In the months since I’ve been preaching regularly, I’ve realized how much more easily I feel convicted. It’s one thing to read scriptures about the dire importance of loving God and neighbor and failing to do so; its another thing to passionately encourage your congregation to love God and neighbor and turn around and treat one of God’s children unlovingly.
Yes, I have a bit of a temper.
Sigh. Remember sermon. "Forgiveness is a better way, God's way." What was I thinking? Why do I emphasize the compassionate, loving aspects of God? If I had talked about judgment, at least I'd have an excuse...
It sounded so nice when I was saying it to someone else. I don't really even want to try to work toward forgivenss right now. But here comes that nasty, sneaky, little poking feeling of God saying, "You know, if you're going to get into a pulpit and tell people this is the best way, perhaps you ought to at least make a good faith effort yourself."
Hypocrisy is a potent catalyst for mistrust. When you see that someone has behaved hypocritically, you feel betrayed. You no longer trust what the hypocrite says. And religious people have an enormous reputation for hypocrisy. Many non-Christians have strongly negative opinions about Christians, and the reason is that they perceive many Christians are hypocritical. Whether or not it is fair, non-Christians judge Christians when their actions fail to live up to biblical standards. No matter that no one is perfect; when a Christian acts in a manner that is unchristlike, people notice.
When words and deeds do not match up, a chasm forms. And that chasm is more dangerous than we might imagine. Faith can fall into that chasm of mistrust and disillusionment, and be lost. Many people have become so disgusted by the actions of Christians that they have rejected the church altogether. I have heard so many people claim that they like Jesus just fine—they just don’t like his followers. There are certainly lots of Christians who would send me running in the other direction if I wasn’t securely rooted in a relationship with God through Jesus Christ. Sometimes I wonder if people who claim to be Christians are any less likely to lie, cheat, steal, abuse, and judge.
The crisis of hypocrisy is causing many Christians to struggle with their identity as Christian people. We live in a culture that increasingly mistrusts Christianity; how, then, are we supposed to go about our way sharing the gospel of Christ from our doorsteps to the ends of the earth? This issue came up often during the eight weeks of our Talking Faith discussion group. We are people who have chosen to follow the way of Jesus; how do we communicate that to our neighbors in the shadow of so-called Christians who proclaim not the way of Jesus but the way of judgment, hatred, and deception?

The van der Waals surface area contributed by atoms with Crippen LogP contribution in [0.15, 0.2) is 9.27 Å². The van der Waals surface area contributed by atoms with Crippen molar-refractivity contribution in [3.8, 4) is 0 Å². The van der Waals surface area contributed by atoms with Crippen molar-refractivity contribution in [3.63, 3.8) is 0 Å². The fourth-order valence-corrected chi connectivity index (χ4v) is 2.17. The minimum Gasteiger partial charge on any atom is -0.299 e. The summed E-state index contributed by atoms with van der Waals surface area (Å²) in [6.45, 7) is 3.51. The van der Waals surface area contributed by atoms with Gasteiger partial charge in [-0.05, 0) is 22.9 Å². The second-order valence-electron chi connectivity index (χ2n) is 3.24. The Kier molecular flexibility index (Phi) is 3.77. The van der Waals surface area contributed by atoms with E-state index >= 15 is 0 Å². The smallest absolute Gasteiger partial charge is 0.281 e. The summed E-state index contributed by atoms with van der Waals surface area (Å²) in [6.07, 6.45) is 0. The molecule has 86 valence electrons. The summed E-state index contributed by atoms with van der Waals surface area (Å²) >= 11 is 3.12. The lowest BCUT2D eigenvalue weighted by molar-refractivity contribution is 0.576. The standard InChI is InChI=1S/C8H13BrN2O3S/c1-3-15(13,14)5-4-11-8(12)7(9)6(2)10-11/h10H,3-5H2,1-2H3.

We’ve got to get back to the basics, and recommit ourselves to not simply believing in the gospel, but living in a way that is fully informed by the good news of Jesus Christ. When we wake up each morning, we need to begin our days with a humble prayer, asking God to help us embody the love, grace, and forgiveness of the gospel. We can’t waste too much time fretting about the Christians who continue to practice hypocrisy; after all, judge not, or you shall be judged. We’ve just got to take a deep breath of the Holy Spirit and let that Spirit recreate us again and again according to the will of God.
There is a wonderful quote attributed to St. Francis of
We can ask for forgiveness and do what is right to restore relationships when our actions hurt our neighbors.
During this season each time of year, the Church Universal celebrates All Saint’s Day. This is a time in the life of the congregation to remember those who have passed away, and to celebrate the lives of the whole communion of Saints. I know that this congregation has lost some extraordinary members in recent years, true Saints of the Church who lived graciously. These people were not perfect, but their integrity and humility make the connection between their walk and their talk seamless. Remembering and honoring this communion of Saints is part of our work as Christian people. As we endeavor to rid our lives of hypocrisy and become more Christlike, we need the examples of men and women who have traveled this same path.
We might groan under the burden of loosening ourselves from the grip of hypocrisy. I meant it when I said this scripture makes me groan as a preacher; I am humbled by my many failures to live up to the words I pronounce. But God’s grace transforms our groaning into songs of praise. God’s love turns our expressions of repentance into illustrations of forgiveness. Thanks be to God.